In the world of software, "legacy" is a dirty word. If you’re using legacy software, you’ve fallen behind in a world built on speed and innovation. Sticking with legacy systems opens your business up to future inefficiency, decreased profits, and gaps in IT security.
But sometimes, it’s tough to tell that the system you’ve relied upon for years is a legacy system. You don’t want to jump ship needlessly, because switching systems is a costly, time-intensive endeavor. But if you keep sinking resources into software that’s past its prime, you’re throwing money away and conceding an important advantage to your competitors.
All of which begs the question: How do you recognize that you’re using a legacy system?
Below, we’ll share the top four signs that you need to break up with your current software vendor, because you’re unwittingly using a legacy system.
1. There’s No More Innovation
The best software evolves constantly. And while it’s sometimes a chore to navigate a steady stream of patches, updates, and UI changes, it sure beats the alternative: stagnation.
Has your vendor released a mobile version of their software? Are they talking about cloud-based storage or moving to a Software-as-a-Service (SaaS) business model? Are they interested in integrating with up-and-coming systems? Have they even bothered to move their UI out of the '90s?
If not, your vendor’s not thinking about the future, and they’re definitely not thinking about how you can get extra value out of their software. Meanwhile, you’re paying the same price for a system that’s lagging behind the software your competitors use.
If your vendor hasn’t pushed out a significant update or a new version within the last several months, to say nothing of the last several years, it’s probably time to jump ship. Your legacy system might catch up to best-of-breed systems eventually, but there’s no guarantee. And you don’t have time to wait.
2. There Are No New Developers
Software vendors who are doing well hire new staff. Companies looking to invest in new technologies hire developers who know those technologies.
If your vendor’s not hiring new, young developers and setting them to work on the software you use, the vendor’s no longer invested in that product. So you shouldn’t be either.
Because things will only get worse as the product’s life cycle continues. A decrease in new development eventually leads to a decrease in maintenance. If you’ve already begun experiencing slower run times, system crashes, and security issues, ask yourself how quickly your vendor has responded to those issues. Are their developers too busy to properly support your system? If so, your issues will only get worse with time.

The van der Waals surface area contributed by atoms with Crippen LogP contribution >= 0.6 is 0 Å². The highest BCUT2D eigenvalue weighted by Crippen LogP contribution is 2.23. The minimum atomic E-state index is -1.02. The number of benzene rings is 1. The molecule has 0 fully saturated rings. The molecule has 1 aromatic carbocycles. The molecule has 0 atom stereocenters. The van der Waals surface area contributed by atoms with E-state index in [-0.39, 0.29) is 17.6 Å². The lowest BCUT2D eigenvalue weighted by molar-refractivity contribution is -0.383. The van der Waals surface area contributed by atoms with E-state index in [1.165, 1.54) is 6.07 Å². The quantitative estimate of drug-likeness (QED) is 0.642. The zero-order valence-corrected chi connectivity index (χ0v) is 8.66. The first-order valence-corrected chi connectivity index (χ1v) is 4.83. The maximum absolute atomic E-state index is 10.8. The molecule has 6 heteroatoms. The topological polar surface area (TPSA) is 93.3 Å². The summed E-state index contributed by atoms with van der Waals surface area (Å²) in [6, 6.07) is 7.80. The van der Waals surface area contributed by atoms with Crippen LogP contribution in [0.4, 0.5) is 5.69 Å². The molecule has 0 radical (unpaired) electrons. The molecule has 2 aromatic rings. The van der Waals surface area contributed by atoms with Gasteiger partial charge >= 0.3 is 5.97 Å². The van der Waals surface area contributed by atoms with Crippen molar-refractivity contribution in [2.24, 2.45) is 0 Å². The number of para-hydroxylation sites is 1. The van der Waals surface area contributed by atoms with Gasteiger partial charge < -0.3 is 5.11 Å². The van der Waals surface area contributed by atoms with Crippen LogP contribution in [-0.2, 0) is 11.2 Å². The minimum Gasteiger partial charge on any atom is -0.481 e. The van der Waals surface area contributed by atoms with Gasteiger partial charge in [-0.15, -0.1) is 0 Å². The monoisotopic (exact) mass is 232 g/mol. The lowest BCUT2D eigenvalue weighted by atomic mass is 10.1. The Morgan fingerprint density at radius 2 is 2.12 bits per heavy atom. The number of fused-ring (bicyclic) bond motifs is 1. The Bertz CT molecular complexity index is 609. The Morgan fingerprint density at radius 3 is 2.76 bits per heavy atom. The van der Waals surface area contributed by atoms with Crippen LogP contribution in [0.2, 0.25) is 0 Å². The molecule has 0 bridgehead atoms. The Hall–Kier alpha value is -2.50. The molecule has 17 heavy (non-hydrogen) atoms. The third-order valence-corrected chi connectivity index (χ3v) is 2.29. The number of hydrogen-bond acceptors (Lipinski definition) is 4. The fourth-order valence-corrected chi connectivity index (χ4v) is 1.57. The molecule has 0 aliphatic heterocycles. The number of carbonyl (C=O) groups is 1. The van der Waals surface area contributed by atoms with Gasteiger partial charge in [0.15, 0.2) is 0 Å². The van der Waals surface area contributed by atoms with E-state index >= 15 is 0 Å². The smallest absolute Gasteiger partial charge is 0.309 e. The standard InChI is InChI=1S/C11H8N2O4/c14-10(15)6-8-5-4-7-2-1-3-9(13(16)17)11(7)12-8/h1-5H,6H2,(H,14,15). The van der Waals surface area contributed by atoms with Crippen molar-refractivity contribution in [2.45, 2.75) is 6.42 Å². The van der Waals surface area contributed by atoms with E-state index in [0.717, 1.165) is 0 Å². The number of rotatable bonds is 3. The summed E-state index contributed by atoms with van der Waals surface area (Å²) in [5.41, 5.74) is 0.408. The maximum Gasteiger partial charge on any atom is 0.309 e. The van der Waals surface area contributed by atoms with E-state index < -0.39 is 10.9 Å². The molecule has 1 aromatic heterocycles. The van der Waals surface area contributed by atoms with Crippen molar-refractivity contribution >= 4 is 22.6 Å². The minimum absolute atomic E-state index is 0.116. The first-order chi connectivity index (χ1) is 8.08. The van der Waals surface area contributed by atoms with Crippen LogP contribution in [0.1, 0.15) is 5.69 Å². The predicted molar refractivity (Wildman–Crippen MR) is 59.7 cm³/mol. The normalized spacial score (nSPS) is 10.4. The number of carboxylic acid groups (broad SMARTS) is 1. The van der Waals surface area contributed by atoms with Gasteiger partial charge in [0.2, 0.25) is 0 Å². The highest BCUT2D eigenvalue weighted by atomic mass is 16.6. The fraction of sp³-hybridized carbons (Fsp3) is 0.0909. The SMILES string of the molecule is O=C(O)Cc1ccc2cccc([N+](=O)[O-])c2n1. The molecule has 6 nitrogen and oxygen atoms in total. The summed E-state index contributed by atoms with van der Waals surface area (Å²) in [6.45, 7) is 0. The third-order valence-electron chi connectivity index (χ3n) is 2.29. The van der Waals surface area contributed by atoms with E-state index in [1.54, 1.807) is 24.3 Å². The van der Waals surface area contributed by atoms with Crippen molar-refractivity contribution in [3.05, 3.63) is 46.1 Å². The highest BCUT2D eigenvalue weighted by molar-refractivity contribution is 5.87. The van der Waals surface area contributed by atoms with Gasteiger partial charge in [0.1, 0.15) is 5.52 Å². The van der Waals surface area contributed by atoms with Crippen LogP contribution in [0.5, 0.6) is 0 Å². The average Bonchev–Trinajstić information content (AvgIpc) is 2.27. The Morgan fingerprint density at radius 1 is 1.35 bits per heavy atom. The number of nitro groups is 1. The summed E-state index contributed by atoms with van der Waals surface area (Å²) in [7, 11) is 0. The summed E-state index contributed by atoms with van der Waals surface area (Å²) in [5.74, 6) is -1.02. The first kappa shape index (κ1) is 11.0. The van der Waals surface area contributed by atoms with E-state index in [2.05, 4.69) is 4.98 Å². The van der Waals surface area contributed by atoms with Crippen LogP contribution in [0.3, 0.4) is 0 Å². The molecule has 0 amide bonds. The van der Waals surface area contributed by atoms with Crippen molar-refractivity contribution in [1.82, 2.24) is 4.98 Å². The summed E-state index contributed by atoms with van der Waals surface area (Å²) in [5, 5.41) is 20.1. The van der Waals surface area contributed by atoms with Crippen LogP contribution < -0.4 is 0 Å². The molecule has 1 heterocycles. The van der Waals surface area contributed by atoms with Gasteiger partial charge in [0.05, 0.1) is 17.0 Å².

3. There’s No Brand Recognition
See if this sounds familiar. You’re chatting up your friends at an industry conference. One of them asks what software you use to manage your customer database or track your sales. You rattle off the name of the system you use, and your friends say, “Oh, that? I didn’t think that software still existed.”
If the software you use is not a recognized brand, there’s likely a reason. A lack of brand recognition means your vendor’s software is definitely not best-of-breed.
And if your vendor’s system doesn’t enter into your peers’ conversations at all, you’re clearly using a legacy system.
A lack of brand recognition also carries a much more tangible drawback. It means you must spend extra time training new hires to use your vendor’s software, because they’ve likely never encountered it before. Orienting new employees is already a costly endeavor. The software you use shouldn’t add unnecessary time or complexity to the process.
4. There Are Fewer Customers
At those same industry conferences, you might notice your vendor doesn’t have a booth or even a presence. They’re not interested in selling their product to new customers, which means you (and the vendor’s other remaining customers) will shoulder the burden of keeping their system afloat.
If your vendor’s not actively marketing the product you use, they’re less invested in it than you are.
As others in your industry migrate to more modern systems, your vendor’s likely to increase licensing costs to maintain their profits. This means you’ll be paying more to use an increasingly out-of-date system. At this stage in a system’s life cycle, vendors hope you’ll regard paying to access their obsolete software as a sunk cost you have to live with. If just a few large customers buy in to this fallacy, the vendor can continue turning a profit from a legacy system.
We’ve shown you the signs that you’re using a legacy system. Now it’s up to you to assess the software you use and determine whether it meets our criteria. If it does, you need to make a change, either by switching systems altogether or working with a partner to bridge your legacy system with current technologies.
There are a number of factors you must consider when moving away from a legacy system, and it’s important to get it right. Because if you don’t, you’re simply trading one set of costs and inefficiencies for another.
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